VisionQuest, the controversial Arizona-based juvenile reform program known for its wagon train treks and confrontational rehabilitation methods, has been denied a license to operate in California by the state Department of Social Services, it was learned Friday.
John Hagerty, the department's deputy director for community care facilities, said concerns for the safety of juveniles in the non-traditional reform program contributed to the decision to turn down a license application. A letter to VisionQuest officials informing them of the decision was mailed Thursday, he said.
The much-praised and much-criticized program, which has been custodian for hundreds of San Diego County juveniles over the last four years under a contract with the county, had hoped to operate four separate camps in California, including a group home to be located in the San Diego area.
Hagerty said that the department questioned VisionQuest's ability to provide proper health services, its attitude toward the personal rights of juveniles and its ability to report on problems and incidents occurring in the program. Efforts to reach VisionQuest officials for comment were unsuccessful Friday night.
The state's verdict was learned on the same day it became known that a New Mexico district attorney had made a decision favorable to VisionQuest. David Lane, Grant County district attorney, said an investigation into allegations of child abuse at a VisionQuest reform camp where San Diego County juveniles offenders were once housed has found no evidence that the juveniles were mistreated there.
However, the rejection of the state license represents a significant blow to VisionQuest, which is currently under investigation by the FBI and by both federal and county grand juries in San Diego. The state's decision could influence the actions of San Diego County officials who are engaged in a continuing debate over whether to continue to send wayward youths to VisionQuest at a cost of nearly $30,000 per juvenile per year--25% more than local rehabilitation programs charge.
The state's decision does not prohibit the county from sending more juveniles to VisionQuest facilities out of state, but "it will probably raise more questions" about the practice, Hagerty said.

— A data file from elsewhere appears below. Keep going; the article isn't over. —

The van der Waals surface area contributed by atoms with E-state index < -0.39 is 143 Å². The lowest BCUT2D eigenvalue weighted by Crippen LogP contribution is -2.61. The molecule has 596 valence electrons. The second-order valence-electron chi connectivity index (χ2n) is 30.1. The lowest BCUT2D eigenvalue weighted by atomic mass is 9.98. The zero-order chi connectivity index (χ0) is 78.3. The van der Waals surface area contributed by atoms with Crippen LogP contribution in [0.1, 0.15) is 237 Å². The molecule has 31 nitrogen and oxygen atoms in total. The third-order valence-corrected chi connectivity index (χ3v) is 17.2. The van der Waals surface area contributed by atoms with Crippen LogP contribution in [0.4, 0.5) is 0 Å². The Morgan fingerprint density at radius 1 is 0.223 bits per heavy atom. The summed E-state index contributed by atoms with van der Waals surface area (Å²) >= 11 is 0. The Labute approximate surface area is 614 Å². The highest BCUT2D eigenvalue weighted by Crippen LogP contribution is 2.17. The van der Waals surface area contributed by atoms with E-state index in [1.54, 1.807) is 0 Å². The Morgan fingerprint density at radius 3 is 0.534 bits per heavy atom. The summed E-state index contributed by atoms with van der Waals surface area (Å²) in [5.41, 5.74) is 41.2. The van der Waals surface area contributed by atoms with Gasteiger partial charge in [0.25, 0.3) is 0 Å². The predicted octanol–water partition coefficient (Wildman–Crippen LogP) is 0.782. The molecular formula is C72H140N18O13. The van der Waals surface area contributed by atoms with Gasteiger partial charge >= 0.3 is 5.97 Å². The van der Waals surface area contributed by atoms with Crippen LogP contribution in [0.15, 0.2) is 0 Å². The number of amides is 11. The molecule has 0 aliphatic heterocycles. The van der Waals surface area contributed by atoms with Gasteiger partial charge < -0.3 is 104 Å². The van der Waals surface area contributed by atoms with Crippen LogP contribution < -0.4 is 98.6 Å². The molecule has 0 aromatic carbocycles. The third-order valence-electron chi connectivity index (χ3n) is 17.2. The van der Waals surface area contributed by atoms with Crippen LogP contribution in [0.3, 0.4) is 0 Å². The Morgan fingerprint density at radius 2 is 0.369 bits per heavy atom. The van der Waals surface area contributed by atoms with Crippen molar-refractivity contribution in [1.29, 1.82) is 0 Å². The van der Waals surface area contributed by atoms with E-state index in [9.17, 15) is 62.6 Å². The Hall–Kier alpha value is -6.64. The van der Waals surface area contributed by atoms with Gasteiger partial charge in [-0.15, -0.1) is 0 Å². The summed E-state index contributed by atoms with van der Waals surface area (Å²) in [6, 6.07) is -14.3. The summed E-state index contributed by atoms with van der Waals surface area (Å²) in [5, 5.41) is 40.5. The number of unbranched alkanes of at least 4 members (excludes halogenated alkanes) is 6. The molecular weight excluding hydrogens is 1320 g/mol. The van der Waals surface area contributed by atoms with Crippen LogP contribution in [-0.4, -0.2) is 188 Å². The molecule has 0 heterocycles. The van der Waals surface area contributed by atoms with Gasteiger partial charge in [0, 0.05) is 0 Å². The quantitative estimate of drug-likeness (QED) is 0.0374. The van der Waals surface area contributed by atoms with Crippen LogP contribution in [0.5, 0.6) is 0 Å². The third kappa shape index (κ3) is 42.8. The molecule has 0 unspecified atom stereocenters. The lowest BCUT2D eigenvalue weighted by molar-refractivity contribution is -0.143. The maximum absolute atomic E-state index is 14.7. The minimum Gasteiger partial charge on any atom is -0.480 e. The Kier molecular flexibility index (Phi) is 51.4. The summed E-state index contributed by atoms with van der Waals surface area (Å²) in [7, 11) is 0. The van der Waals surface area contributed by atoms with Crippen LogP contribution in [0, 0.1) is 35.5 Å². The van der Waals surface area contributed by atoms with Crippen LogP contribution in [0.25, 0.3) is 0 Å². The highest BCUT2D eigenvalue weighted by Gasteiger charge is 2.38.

Moreover, the official said he believes it would be "inappropriate," but not necessarily illegal, for VisionQuest to continue to roll its highly publicized wagon trains through California in the wake of the state's decision.
The grand juries' probes were prompted by the reports of child abuse at the New Mexico facility, where a 16-year-old San Diegan, Mario Cano, collapsed and died last April after his pleas for medical attention were dismissed by camp counselors.
Hagerty said his office reviewed VisionQuest more thoroughly than most license applicants because of the program's unusual approaches to rehabilitation. "We did not want to deny it just because we didn't understand it," he explained.
VisionQuest emphasizes rigorous outdoor activity and offers what some regard as harsh discipline to motivate wayward youths, many of whom are hard-core felons. Among the program's defenders are judges who say it is the best way to reduce criminal recidivism and parents who say it reversed their children's delinquent life styles.
In addition to the group home for the San Diego area, the license application included plans for a wilderness camp, a wagon train camp and an "OceanQuest" camp, in which juveniles are given training on sailing vessels.
"We felt it would be inappropriate, given the nature of the programs, for them to be licensed as a community care facility in California," Hagerty said. "They are kind of betwixt and between."
Hagerty said the Cano case was reviewed thoroughly. "But I wouldn't say that particular incident precipitated our decision," he said. "It was one of many things we looked at."
The state official acknowledged that "some parents think it's a fantastic program. People on both sides feel very emotional." Asked if he felt strongly about the merits of the program, Hagerty said, "I don't know if I feel strongly. I think it's inappropriate to license it as a community care facility in California."
Meanwhile, Lane, the Grant County, N.M., district attorney, said Friday that he found no evidence to substantiate the contention among San Diego County probation officers of widespread abuses at the VisionQuest camp near Silver City.
"My feeling is very, very clear and strong that the great probability was that there were no crimes committed," Lane said. "Even if by some stretch of imagination you could make an argument that a crime was committed, there's no jury on this planet that would vote to convict. As far as I'm concerned, the case is closed."
Lane turned over his findings this week to New Mexico's Human Services Department.